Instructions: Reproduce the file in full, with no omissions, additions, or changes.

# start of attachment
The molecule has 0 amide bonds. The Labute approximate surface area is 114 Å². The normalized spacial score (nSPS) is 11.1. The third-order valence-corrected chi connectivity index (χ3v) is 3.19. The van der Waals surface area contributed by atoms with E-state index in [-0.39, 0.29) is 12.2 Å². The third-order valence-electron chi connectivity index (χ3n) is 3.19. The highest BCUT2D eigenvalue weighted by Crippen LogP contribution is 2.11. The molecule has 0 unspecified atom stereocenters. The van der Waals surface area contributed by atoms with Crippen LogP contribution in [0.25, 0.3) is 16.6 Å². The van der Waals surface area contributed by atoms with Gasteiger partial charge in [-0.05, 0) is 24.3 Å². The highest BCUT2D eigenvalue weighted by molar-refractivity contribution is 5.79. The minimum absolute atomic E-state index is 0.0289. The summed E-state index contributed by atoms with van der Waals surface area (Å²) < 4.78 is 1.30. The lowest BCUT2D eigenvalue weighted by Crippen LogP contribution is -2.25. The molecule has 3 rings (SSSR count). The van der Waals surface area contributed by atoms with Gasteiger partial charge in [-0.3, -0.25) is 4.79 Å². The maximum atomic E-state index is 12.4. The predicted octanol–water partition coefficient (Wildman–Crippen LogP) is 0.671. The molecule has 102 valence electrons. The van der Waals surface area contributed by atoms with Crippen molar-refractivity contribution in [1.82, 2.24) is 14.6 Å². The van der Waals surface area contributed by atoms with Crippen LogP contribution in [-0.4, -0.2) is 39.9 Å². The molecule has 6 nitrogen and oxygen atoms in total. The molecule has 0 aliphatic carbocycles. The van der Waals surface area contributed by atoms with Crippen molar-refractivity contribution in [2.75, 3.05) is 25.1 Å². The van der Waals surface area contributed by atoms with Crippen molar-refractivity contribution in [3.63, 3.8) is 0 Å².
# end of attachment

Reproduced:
The molecule has 0 amide bonds. The Labute approximate surface area is 114 Å². The normalized spacial score (nSPS) is 11.1. The third-order valence-corrected chi connectivity index (χ3v) is 3.19. The van der Waals surface area contributed by atoms with E-state index in [-0.39, 0.29) is 12.2 Å². The third-order valence-electron chi connectivity index (χ3n) is 3.19. The highest BCUT2D eigenvalue weighted by Crippen LogP contribution is 2.11. The molecule has 0 unspecified atom stereocenters. The van der Waals surface area contributed by atoms with Crippen LogP contribution in [0.25, 0.3) is 16.6 Å². The van der Waals surface area contributed by atoms with Gasteiger partial charge in [-0.05, 0) is 24.3 Å². The highest BCUT2D eigenvalue weighted by molar-refractivity contribution is 5.79. The minimum absolute atomic E-state index is 0.0289. The summed E-state index contributed by atoms with van der Waals surface area (Å²) < 4.78 is 1.30. The lowest BCUT2D eigenvalue weighted by Crippen LogP contribution is -2.25. The molecule has 3 rings (SSSR count). The van der Waals surface area contributed by atoms with Gasteiger partial charge in [-0.3, -0.25) is 4.79 Å². The maximum atomic E-state index is 12.4. The predicted octanol–water partition coefficient (Wildman–Crippen LogP) is 0.671. The molecule has 102 valence electrons. The van der Waals surface area contributed by atoms with Crippen molar-refractivity contribution in [1.82, 2.24) is 14.6 Å². The van der Waals surface area contributed by atoms with Crippen LogP contribution in [-0.4, -0.2) is 39.9 Å². The molecule has 6 nitrogen and oxygen atoms in total. The molecule has 0 aliphatic carbocycles. The van der Waals surface area contributed by atoms with Crippen molar-refractivity contribution in [2.75, 3.05) is 25.1 Å². The van der Waals surface area contributed by atoms with Crippen molar-refractivity contribution in [3.63, 3.8) is 0 Å².